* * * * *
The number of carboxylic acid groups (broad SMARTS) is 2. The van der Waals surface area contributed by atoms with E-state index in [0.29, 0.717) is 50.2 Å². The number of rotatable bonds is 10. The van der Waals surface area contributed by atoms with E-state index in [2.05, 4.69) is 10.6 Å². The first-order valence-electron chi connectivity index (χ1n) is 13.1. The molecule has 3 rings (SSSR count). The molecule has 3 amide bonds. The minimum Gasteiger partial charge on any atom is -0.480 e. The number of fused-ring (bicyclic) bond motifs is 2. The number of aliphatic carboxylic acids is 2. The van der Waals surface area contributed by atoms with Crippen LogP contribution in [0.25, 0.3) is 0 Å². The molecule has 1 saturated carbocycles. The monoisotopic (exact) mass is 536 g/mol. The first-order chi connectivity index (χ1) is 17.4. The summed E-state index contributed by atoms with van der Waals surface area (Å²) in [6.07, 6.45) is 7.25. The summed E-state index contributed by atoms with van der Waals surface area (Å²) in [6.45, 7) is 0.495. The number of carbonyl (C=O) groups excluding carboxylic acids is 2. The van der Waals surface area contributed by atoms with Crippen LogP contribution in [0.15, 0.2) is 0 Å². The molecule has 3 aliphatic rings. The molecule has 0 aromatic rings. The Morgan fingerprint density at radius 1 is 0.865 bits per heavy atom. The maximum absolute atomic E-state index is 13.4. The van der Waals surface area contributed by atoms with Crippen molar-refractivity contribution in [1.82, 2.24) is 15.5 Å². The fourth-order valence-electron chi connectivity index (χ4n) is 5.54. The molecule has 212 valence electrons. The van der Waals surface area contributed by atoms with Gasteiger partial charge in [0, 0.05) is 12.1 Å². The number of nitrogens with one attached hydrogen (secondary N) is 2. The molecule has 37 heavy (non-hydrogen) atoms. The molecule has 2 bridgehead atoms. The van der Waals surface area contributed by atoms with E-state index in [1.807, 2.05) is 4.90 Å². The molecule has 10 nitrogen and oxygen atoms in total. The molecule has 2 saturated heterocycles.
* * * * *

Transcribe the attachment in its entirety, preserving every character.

The number of carboxylic acid groups (broad SMARTS) is 2. The van der Waals surface area contributed by atoms with E-state index in [0.29, 0.717) is 50.2 Å². The number of rotatable bonds is 10. The van der Waals surface area contributed by atoms with E-state index in [2.05, 4.69) is 10.6 Å². The first-order valence-electron chi connectivity index (χ1n) is 13.1. The molecule has 3 rings (SSSR count). The molecule has 3 amide bonds. The minimum Gasteiger partial charge on any atom is -0.480 e. The number of fused-ring (bicyclic) bond motifs is 2. The number of aliphatic carboxylic acids is 2. The van der Waals surface area contributed by atoms with Crippen LogP contribution in [0.25, 0.3) is 0 Å². The molecule has 1 saturated carbocycles. The monoisotopic (exact) mass is 536 g/mol. The first-order chi connectivity index (χ1) is 17.4. The summed E-state index contributed by atoms with van der Waals surface area (Å²) in [6.07, 6.45) is 7.25. The summed E-state index contributed by atoms with van der Waals surface area (Å²) in [6.45, 7) is 0.495. The number of carbonyl (C=O) groups excluding carboxylic acids is 2. The van der Waals surface area contributed by atoms with Crippen LogP contribution in [0.15, 0.2) is 0 Å². The molecule has 3 aliphatic rings. The molecule has 0 aromatic rings. The Morgan fingerprint density at radius 1 is 0.865 bits per heavy atom. The maximum absolute atomic E-state index is 13.4. The van der Waals surface area contributed by atoms with Crippen molar-refractivity contribution in [1.82, 2.24) is 15.5 Å². The fourth-order valence-electron chi connectivity index (χ4n) is 5.54. The molecule has 212 valence electrons. The van der Waals surface area contributed by atoms with Gasteiger partial charge in [0, 0.05) is 12.1 Å². The number of nitrogens with one attached hydrogen (secondary N) is 2. The molecule has 37 heavy (non-hydrogen) atoms. The molecule has 2 bridgehead atoms. The van der Waals surface area contributed by atoms with E-state index in [1.807, 2.05) is 4.90 Å². The molecule has 10 nitrogen and oxygen atoms in total. The molecule has 2 saturated heterocycles.